Users will be able to set preferences on their browsers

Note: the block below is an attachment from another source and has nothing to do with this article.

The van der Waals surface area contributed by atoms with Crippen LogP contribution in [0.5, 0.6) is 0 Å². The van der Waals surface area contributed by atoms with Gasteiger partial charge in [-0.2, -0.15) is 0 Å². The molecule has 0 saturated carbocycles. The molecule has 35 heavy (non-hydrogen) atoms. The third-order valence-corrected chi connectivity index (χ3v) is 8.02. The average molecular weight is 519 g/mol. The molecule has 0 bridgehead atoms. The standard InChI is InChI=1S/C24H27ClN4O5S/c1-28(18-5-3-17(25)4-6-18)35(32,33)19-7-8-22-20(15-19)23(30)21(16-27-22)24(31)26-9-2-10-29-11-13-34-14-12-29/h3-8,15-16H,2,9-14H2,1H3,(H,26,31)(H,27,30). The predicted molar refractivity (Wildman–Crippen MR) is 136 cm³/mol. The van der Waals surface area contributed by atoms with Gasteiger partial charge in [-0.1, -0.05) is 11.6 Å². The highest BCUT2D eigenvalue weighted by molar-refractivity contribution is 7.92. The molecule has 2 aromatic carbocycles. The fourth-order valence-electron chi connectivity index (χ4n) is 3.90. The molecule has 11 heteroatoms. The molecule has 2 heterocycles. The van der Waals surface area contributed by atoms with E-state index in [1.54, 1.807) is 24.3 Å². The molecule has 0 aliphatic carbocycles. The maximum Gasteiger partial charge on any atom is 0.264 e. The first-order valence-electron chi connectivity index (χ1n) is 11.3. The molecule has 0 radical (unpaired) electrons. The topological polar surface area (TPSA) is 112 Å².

The European Union is constructing plans to remove what it calls an “overload” of “annoying” cookie banners. The plan is to allow users to set up general preferences for their internet use, as opposed to giving consent on every website they visit. This would mean that websites would read the users’ preferences in their browsers, instead of the browsers downloading cookies for each site. The European Commission’s vice-president, Andrus Ansip, said that these proposed rules would enable people to “be more in control of their settings”. However, the idea has attracted some criticism from some technological quarters, with the Computer and Communications Industry Association questioning whether it was “better or worse” than the annoyance of cookies currently. It was also noted that these changes may harm large online companies, such as Facebook, who rely on the information for advertising.
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